Pomegranate 101: An Ancient Superfood With Mystique

Pomegranate benefits and how to eat_feature_healthtoday
Amy20MD 1

Medical reviewed by Amy Rogers, MD MPH FACPM

Preventive Medicine, Public Health, Lifestyle Medicine, Pandemic Response, Global Health

The pomegranate may not be your first fruit choice but think again. Its health benefits and mystique go back to ancient times. Usually, people eat pomegranate seeds, but you can also drink pomegranate juice. Pomegranate extract is often used in medical applications.

We take a look at traditional uses over the centuries and 15 modern scientific findings. Find out more about this wonderful fruit, how to prepare it, and its numerous culinary uses.

Interesting pomegranate facts

The name ‘pomegranate’ comes from the Latin word for apple and seeds! Its scientific name, Punica granatum, also means’ seedy apple’ whereas granatum actually means ‘grainy’ (1).

People have grown and eaten pomegranate fruit for over 4000 years. To ancient peoples, the pomegranate symbolized good luck, abundance, and fertility (2).

This arcane fruit is native to Iran and Afghanistan. It has different names around the world, and the size, color, seed hardness, and juice content varies accordingly (3).

Pomegranate nutrition

Pomegranates are not the easiest of fruits to eat, nor the sweetest. They are crunchy, sweet yet tarty and juicy like cherries. The edible seeds are 10% of the fruit, and the edible arils, or flesh protecting the seeds, are 40% (4,  5).

Even though most fruits are fiber-rich, the pomegranate can provide a whopping 40% of your fiber-recommended daily value (DV). Fiber helps smooth digestion and reduce the risk of constipation (6).

According to the USDA, the arils in one medium (282 g) fruit contains (7):

  • Calories: 234 kcal
  • Carbs: 52.7 g (19% DV)
  • Sugars: 38.6 g
  • Fiber: 11.3 g (40% DV)
  • Protein: 4.7 g (9% DV)
  • Fat: 3.3 g (4% DV)
  • Cholesterol: 0 milligrams

With its low calorie and fat count together with fiber, pomegranate is a good choice for weight-watchers. It is better to eat the fleshy seeds than to drink bottled pomegranate juice because of more fiber and essential nutrients (8).

Surprising mineral content 

Pomegranate_benefits

Healthy minerals are surprisingly plentiful in the pomegranate. Here’s a list of mineral content from an average (282 g) fruit (9):

  • 50% DV copper – keeps your blood, nerves, and bones healthy (10).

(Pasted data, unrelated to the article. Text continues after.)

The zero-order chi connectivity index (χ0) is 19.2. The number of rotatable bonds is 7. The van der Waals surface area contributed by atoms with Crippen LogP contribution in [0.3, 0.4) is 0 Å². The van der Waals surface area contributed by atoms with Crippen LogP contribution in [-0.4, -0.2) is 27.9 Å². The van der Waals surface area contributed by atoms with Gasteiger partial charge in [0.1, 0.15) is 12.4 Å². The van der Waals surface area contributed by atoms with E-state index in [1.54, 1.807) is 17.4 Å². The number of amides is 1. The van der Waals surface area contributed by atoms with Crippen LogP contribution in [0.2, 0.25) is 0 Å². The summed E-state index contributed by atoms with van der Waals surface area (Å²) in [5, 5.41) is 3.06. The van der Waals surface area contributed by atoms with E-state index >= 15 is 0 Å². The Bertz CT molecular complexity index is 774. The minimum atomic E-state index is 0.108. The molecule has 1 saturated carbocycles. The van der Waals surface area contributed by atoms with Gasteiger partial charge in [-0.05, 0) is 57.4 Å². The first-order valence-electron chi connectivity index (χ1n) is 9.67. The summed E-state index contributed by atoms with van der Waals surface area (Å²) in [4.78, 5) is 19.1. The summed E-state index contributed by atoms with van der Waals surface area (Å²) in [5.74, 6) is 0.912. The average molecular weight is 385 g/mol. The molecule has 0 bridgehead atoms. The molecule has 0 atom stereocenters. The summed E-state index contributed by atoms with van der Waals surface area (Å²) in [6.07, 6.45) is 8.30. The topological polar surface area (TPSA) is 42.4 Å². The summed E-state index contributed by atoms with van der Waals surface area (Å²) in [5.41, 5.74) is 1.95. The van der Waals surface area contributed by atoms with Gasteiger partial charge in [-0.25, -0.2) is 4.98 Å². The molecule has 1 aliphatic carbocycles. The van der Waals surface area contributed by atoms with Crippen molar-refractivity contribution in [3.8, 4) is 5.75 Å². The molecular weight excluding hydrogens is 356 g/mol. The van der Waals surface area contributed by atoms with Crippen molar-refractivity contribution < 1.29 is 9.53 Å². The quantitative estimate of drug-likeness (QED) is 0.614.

• 15% DV manganese – improves your bone, liver, and brain health (11).
  • 14% DV potassium – supports your kidneys, bones, and heart function (12).
  • 11% DV zinc – supports your immune system and healthy growth (13).

Pomegranates also contain small amounts of iron, magnesium, and phosphorus, which can help prevent anemia and inflammation.

Nutrient-rich in Vitamin K and E

Vitamins are, of course, essential for numerous bodily functions. Most fruits are a source of vitamin C, but pomegranates are an additional hit for vitamin K, like kiwi fruits, and have vitamin E content similar to mangoes.

Here’s what you can find in just a medium-sized (282 g) fruit (9):

  • 39% DV vitamin K – helps with blood clotting and bone building (14).
  • 32% DV vitamin C – a powerful antioxidant protecting your immunity (15).
  • 27% DV vitamin B9 – helps with DNA synthesis and metabolism (16).
  • 11% DV vitamin E – important for modulating immune function (17).

Beyond these typical values, pomegranates also have 17 kinds of amino acids and a lot of other highly beneficial nutrients (18).

Abundant antioxidant properties

Pomegranates are fantastic sources of antioxidants, especially compared to other berry species—pomegranates are a berry fruit (19). 

Punicalagin, a type of ellagitannin, is an important antioxidant in pomegranate juice. It comprises more than half of the juice’s antioxidants and has anti-cancer benefits. Other ellagitannins may help combat inflammation (20,  21).

The fruit and juice’s vibrant color comes from the antioxidant pigments anthocyanins (22). Vitamins C and E, copper, and zinc also contribute to pomegranate’s antioxidant activity (923).